Journalists covered that 2014 episode as a unilateral waiver of patent rights, with headline after headline proclaiming that Tesla was “giving away” its patents to “the public” to spur innovation in the electric vehicle market.
The reality was far more nuanced. The announcement wasn’t a waiver of patent rights nor was it a strictly benevolent move. It was a shrewd strategic move and a master stroke in PR “narrative dominance.” Legally, it likely succeeded in preempting an all-out patent war, not by Tesla against established automakers, but the other way around. After Musk declared in his humanizing and quirky way that that “All Our Patent Are Belong to You,” no jury in the land would have gone against Tesla, irrespective of the strength of the legal cases the big auto manufacturers might have had against Tesla.
Musk explained that this was done “in the spirit of the open source movement[,]” and that, because all-too-often, patents don’t benefit the inventors “but rather entrench the positions of giant corporations and enrich those in the legal profession.” But there were three caveats in Musk’s statement, doubtlessly inserted by a good Tesla lawyer:
(1) Tesla assumed a defense-only posture, signaling that Tesla would not initiate lawsuits against anyone who wants to use Tesla technology, yet leaving Tesla with the right to use its patents defensively in the event of suit by a competitor;
(2) Tesla gave license to use its IP to anyone who would use its technology in “good faith,” which is a term of art in legalese, meaning, at a minimum, in an honest manner and consistent with commercial reasonableness;
(3) Tesla made clear that widespread adoption of its patents by its competitors — along “common” lines — would benefit everyone.
As Musk wrote:
“We believe that Tesla, other companies making electric cars, and the world would all benefit from a common, rapidly-evolving technology platform.”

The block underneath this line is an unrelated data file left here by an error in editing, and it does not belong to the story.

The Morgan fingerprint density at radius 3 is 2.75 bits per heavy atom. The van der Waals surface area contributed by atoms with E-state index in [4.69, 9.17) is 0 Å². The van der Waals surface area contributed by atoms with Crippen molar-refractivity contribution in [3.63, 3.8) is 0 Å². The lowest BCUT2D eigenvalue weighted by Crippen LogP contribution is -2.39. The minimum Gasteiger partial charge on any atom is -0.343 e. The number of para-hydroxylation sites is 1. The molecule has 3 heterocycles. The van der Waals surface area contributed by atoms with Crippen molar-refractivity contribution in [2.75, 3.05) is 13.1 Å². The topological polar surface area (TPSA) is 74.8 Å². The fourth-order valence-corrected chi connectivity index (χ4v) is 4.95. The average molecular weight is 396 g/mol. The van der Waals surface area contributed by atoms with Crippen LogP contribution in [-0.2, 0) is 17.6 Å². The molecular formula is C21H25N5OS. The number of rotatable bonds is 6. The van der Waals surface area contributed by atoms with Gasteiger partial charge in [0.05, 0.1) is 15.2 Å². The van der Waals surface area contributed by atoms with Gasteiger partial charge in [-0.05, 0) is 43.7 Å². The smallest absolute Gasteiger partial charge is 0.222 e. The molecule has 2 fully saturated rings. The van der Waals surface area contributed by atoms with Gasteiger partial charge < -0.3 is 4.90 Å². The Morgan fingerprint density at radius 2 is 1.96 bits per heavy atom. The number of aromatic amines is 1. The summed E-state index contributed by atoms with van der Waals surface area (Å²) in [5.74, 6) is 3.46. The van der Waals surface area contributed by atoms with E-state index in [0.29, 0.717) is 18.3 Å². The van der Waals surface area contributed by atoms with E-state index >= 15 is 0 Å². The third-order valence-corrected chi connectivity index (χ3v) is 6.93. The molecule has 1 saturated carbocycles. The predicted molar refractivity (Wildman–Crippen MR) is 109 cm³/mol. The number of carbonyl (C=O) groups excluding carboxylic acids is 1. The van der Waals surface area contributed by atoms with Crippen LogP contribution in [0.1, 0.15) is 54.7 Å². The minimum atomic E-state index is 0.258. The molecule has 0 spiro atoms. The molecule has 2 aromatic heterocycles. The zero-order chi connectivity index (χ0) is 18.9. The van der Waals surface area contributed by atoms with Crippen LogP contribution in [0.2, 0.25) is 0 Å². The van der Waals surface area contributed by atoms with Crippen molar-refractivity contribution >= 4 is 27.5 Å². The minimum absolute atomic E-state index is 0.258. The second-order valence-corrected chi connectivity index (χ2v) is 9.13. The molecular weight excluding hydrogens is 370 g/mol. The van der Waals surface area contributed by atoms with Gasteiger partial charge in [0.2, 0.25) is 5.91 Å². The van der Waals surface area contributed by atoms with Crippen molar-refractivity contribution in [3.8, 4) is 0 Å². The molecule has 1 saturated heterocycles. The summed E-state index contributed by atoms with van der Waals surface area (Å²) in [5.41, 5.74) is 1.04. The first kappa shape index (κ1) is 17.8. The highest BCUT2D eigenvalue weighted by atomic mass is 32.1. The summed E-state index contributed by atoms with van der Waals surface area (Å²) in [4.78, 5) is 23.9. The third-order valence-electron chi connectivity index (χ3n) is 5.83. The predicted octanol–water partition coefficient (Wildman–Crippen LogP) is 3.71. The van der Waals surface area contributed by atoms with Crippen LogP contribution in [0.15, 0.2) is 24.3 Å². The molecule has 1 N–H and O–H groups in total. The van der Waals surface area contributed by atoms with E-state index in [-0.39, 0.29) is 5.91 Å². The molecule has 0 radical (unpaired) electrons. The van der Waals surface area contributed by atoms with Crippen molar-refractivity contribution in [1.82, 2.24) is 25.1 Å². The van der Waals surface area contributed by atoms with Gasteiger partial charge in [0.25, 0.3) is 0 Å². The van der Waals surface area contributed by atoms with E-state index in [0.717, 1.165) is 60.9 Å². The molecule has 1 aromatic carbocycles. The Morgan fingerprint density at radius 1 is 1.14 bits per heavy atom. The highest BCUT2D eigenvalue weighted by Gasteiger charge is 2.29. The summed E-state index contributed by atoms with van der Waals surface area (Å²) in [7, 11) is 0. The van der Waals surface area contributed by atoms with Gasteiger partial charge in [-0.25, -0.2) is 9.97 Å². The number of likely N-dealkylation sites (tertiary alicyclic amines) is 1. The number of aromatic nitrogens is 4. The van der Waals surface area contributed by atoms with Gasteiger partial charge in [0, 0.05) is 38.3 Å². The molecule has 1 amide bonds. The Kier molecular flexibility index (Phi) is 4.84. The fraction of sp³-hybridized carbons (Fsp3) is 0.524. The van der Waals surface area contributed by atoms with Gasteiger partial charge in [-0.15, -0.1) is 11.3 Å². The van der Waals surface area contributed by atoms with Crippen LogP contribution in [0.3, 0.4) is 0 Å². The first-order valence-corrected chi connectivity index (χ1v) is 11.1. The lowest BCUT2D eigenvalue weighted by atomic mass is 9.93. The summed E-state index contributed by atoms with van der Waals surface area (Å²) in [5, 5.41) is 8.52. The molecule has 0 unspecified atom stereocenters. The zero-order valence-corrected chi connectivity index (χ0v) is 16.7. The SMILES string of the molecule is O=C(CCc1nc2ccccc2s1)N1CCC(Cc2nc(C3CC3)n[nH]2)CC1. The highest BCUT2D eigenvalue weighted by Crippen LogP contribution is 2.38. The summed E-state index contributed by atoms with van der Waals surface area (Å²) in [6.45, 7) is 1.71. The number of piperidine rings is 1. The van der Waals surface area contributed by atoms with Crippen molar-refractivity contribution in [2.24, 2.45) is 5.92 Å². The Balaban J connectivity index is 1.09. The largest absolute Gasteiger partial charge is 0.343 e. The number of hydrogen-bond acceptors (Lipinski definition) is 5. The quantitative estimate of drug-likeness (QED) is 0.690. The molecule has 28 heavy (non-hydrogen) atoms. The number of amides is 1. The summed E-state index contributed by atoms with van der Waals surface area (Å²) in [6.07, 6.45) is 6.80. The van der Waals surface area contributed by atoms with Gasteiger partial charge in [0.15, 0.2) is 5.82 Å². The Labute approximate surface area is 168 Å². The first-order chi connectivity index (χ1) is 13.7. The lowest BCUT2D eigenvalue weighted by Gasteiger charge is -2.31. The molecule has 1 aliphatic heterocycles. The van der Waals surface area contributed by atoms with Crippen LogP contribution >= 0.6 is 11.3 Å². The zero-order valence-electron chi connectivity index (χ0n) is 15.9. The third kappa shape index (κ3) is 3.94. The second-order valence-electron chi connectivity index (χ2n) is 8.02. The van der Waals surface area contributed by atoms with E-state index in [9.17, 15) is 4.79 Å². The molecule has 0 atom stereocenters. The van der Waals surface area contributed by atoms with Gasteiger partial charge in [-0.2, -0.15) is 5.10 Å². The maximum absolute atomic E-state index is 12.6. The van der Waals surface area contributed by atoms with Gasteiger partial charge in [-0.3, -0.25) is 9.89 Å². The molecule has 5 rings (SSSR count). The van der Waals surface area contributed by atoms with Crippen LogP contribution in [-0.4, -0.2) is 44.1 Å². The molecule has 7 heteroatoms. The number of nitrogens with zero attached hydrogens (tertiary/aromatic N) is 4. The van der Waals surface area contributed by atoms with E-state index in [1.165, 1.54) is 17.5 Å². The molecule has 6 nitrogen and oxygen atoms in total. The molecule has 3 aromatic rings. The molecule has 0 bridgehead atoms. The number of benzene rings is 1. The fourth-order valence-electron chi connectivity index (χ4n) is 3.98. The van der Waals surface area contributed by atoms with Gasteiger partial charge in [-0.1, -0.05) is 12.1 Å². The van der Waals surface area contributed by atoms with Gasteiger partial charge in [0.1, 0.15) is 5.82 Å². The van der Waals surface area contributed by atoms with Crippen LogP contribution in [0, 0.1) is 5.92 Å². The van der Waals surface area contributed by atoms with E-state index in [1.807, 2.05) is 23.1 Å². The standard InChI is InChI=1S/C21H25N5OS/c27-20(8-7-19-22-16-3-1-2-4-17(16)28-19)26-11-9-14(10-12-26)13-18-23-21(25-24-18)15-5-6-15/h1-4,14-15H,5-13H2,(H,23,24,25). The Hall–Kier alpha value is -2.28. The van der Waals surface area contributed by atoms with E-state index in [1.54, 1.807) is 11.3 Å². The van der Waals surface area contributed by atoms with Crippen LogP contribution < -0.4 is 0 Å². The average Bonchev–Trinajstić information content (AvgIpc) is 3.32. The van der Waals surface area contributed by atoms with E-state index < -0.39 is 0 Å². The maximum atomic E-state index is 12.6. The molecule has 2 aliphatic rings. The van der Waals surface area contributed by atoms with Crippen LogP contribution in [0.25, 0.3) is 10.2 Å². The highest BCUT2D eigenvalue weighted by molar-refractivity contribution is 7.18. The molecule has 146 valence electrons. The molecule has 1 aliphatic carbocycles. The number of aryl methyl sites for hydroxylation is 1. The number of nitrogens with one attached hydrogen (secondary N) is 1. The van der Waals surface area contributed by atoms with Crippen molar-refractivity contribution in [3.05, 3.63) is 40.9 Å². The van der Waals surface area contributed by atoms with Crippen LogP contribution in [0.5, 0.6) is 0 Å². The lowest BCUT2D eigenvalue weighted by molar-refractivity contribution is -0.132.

In the four years since, it’s not clear what steps, if any, Tesla & its competitors have taken to establish that “common […] technology platform” for electric vehicles. On the one hand, the “All Our Patent Are Belong To You” seems to be serving its function of preventing patent wars. That’s a very good sign.
On the other hand, lack of functional interoperability in EV chargers, access to the Supercharger network, etc., may be early signs of growing tension. “Common tech platform” could well mean something else entirely in automotive industry jargon; perhaps it establishes an expectation of what are known as “grant-back” rights, giving Tesla the legal right to use competitors’ improvements to the batch of “All Our Patent Are Belong To You” patents on an uncompensated basis. We don’t know, but we’ll continue prodding @elonmusk & Tesla Motors for updates.
There are three key lessons from the Tesla patent strategy: (1) Tesla earned the power to assume this posture because it had worked tirelessly to put up a “wall of Tesla patents in the lobby of [its] Palo Alto headquarters” to begin with; (2) patents can accelerate further advances in CleanTech by discharging the core educational function of patent — teaching competitors and the public about the utility gains from adopting this patented technology, versus other approaches; (3) even when they are said to “Belong to You,” patents are a double-edged sword and have to be wielded very carefully.
On the one hand, patents give patent holders somewhat stronger negotiation leverage when approaching much bigger incumbents. On the other hand, as Musk reminds us:
After Zip2, when I realized that receiving a patent really just meant that you bought a lottery ticket to a lawsuit, I avoided them whenever possible.
Like Tesla, we at CleanApp Foundation believe that (1) CleanApp, (2) other teams making litter reporting apps (like @WorldCleanupDay, @Litterati, @SeeClickFix, OpenLitterMap, SwachhBharatApp and others), and (3) the world would all benefit from a common, rapidly-evolving technology platform.
We invite you to share your vision of the ideal mindshare or “tech transfer” architecture — one that would align the disparate interests of a growing number of service providers through transparent and easy to understand incentive structures. To us at CleanApp, this step seems crucial for our continued success. Without it, we’re opening the door for BigTech domination, on BigTech’s terms.
If a patent-sharing approach can work in the rabidly competitive automotive sector, then it can certainly work within a trash/hazard tracking community. We have much to gain from baseline standard-level coordination, and a lot to lose from further fragmentation. We look forward to hearing from you.